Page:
Human Capital:

Trends in Executive and Judicial Pay Suggest a Reexamination of the Total Compensation Package

GAO-06-1116T: Published: Sep 20, 2006. Publicly Released: Sep 20, 2006.

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Lisa R. Shames
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Office of Public Affairs
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People are critical to the success of the federal government's overall transformation effort. Yet the government has not transformed, in many cases for decades, how it classifies, compensates, develops, and motivates its employees to achieve maximum results with available resources and existing authorities. This is especially the case with the federal government's top leadership and federal justices and judges. Leading organizations understand that they must often change their culture to successfully transform themselves, and that such a change starts with top leadership. Most importantly, senior leaders who are drivers of continuous improvement are needed to stimulate and support efforts to facilitate change and achieve related transformation efforts for the federal government. At the Chairman's request, we recently reported on executive and judicial pay--Human Capital: Trends in Executive and Judicial Pay (GAO-06-708). This testimony highlights information from that report.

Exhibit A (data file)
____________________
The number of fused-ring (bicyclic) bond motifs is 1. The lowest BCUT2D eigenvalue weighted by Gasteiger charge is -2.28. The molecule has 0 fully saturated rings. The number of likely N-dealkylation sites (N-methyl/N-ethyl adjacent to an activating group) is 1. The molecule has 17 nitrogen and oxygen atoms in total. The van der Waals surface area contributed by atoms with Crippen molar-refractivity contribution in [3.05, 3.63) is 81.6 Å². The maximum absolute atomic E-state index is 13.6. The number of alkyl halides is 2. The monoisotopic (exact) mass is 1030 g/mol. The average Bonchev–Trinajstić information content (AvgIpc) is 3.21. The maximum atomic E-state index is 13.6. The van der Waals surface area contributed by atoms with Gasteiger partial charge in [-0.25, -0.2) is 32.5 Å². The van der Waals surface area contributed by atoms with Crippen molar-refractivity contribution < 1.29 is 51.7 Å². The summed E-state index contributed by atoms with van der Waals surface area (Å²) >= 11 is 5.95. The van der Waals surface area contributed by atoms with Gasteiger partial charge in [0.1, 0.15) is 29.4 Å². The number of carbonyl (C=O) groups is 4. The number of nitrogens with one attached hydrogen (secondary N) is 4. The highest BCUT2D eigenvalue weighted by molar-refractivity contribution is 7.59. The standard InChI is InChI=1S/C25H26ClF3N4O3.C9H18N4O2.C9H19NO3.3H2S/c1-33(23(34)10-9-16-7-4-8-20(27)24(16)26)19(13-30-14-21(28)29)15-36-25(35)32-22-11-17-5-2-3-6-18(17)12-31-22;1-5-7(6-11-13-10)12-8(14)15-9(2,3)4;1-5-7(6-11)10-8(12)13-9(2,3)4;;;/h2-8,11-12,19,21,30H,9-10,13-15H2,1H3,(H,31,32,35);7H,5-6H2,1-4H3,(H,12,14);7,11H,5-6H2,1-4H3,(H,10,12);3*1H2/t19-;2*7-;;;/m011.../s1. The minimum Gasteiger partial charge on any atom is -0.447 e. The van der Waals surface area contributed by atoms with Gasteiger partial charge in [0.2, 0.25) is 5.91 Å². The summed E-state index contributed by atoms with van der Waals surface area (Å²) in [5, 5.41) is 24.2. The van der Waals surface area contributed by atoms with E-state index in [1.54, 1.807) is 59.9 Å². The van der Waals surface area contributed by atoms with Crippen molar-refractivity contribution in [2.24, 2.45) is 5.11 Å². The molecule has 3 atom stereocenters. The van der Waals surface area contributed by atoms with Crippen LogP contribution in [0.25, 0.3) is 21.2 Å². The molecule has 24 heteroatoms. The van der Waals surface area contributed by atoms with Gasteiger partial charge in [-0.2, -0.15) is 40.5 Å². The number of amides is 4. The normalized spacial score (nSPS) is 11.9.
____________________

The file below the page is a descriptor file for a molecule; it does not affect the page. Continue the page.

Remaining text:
The pay rates for selected executive-level positions have not kept pace with the growth of wages from 1970 to 2006, as measured by the National Income and Product Accounts wage index for private industries. Wages grew at nearly double the rate of basic pay for Executive Schedule level I positions, such as cabinet secretaries, and the Chief Justice. To remain competitive in the market, organizations, including the federal government, may need to be flexible in the balance between cash and benefits that comprise the total compensation offered to employees. Total compensation includes elements such as cash--basic pay, locality pay, cash awards/bonuses; noncash benefits--annual and sick leave, health insurance; and deferred benefits--retirement (i.e., pension and health), life insurance. Any restructuring of executive and judicial pay should consider basic pay received as one part of the total compensation package. While the types of experiences, responsibilities, required knowledge and skills, type of appointment, and length of service vary both within and across executive-level positions, moving forward, a commission may be an option for reexamining executive and judicial pay and compensation to ensure that the federal government's total compensation is both reasonable and competitive in order for the government to obtain and retain the top talent it needs to address current and emerging 21st century challenges in a responsible and sustainable manner.

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